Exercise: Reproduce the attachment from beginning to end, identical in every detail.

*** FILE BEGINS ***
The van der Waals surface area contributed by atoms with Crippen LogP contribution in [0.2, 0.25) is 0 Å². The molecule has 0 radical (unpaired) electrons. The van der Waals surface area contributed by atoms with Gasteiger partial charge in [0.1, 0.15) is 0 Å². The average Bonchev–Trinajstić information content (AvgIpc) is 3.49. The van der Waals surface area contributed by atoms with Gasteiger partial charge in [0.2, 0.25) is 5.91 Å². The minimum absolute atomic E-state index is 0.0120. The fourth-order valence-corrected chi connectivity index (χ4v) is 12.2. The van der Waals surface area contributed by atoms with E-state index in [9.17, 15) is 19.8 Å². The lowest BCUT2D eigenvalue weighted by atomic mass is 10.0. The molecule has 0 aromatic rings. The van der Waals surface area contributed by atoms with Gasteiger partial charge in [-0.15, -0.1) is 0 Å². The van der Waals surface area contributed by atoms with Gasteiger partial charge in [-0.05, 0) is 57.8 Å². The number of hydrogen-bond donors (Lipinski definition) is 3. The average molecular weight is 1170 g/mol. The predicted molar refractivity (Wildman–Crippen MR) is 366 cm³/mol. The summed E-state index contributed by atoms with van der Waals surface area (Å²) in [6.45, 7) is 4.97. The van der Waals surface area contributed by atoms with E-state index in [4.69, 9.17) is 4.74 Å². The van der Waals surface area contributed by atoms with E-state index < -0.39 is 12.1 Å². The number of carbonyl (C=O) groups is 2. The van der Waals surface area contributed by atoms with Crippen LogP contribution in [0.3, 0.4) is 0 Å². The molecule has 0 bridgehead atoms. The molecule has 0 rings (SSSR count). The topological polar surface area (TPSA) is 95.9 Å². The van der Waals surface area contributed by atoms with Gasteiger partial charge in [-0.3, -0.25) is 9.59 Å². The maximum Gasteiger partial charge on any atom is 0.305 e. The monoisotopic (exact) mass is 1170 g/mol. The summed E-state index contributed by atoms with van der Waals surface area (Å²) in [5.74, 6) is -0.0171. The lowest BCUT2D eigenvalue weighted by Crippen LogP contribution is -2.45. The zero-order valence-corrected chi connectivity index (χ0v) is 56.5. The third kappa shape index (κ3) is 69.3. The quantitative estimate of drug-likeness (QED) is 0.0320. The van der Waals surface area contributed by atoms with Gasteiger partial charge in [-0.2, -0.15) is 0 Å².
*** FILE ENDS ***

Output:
The van der Waals surface area contributed by atoms with Crippen LogP contribution in [0.2, 0.25) is 0 Å². The molecule has 0 radical (unpaired) electrons. The van der Waals surface area contributed by atoms with Gasteiger partial charge in [0.1, 0.15) is 0 Å². The average Bonchev–Trinajstić information content (AvgIpc) is 3.49. The van der Waals surface area contributed by atoms with Gasteiger partial charge in [0.2, 0.25) is 5.91 Å². The minimum absolute atomic E-state index is 0.0120. The fourth-order valence-corrected chi connectivity index (χ4v) is 12.2. The van der Waals surface area contributed by atoms with E-state index in [9.17, 15) is 19.8 Å². The lowest BCUT2D eigenvalue weighted by atomic mass is 10.0. The molecule has 0 aromatic rings. The van der Waals surface area contributed by atoms with Gasteiger partial charge in [-0.15, -0.1) is 0 Å². The van der Waals surface area contributed by atoms with Gasteiger partial charge in [-0.05, 0) is 57.8 Å². The number of hydrogen-bond donors (Lipinski definition) is 3. The average molecular weight is 1170 g/mol. The predicted molar refractivity (Wildman–Crippen MR) is 366 cm³/mol. The summed E-state index contributed by atoms with van der Waals surface area (Å²) in [6.45, 7) is 4.97. The van der Waals surface area contributed by atoms with E-state index in [4.69, 9.17) is 4.74 Å². The van der Waals surface area contributed by atoms with E-state index < -0.39 is 12.1 Å². The number of carbonyl (C=O) groups is 2. The van der Waals surface area contributed by atoms with Crippen LogP contribution in [0.3, 0.4) is 0 Å². The molecule has 0 bridgehead atoms. The molecule has 0 rings (SSSR count). The topological polar surface area (TPSA) is 95.9 Å². The van der Waals surface area contributed by atoms with Gasteiger partial charge in [-0.3, -0.25) is 9.59 Å². The maximum Gasteiger partial charge on any atom is 0.305 e. The monoisotopic (exact) mass is 1170 g/mol. The summed E-state index contributed by atoms with van der Waals surface area (Å²) in [5.74, 6) is -0.0171. The lowest BCUT2D eigenvalue weighted by Crippen LogP contribution is -2.45. The zero-order valence-corrected chi connectivity index (χ0v) is 56.5. The third kappa shape index (κ3) is 69.3. The quantitative estimate of drug-likeness (QED) is 0.0320. The van der Waals surface area contributed by atoms with Gasteiger partial charge in [-0.2, -0.15) is 0 Å².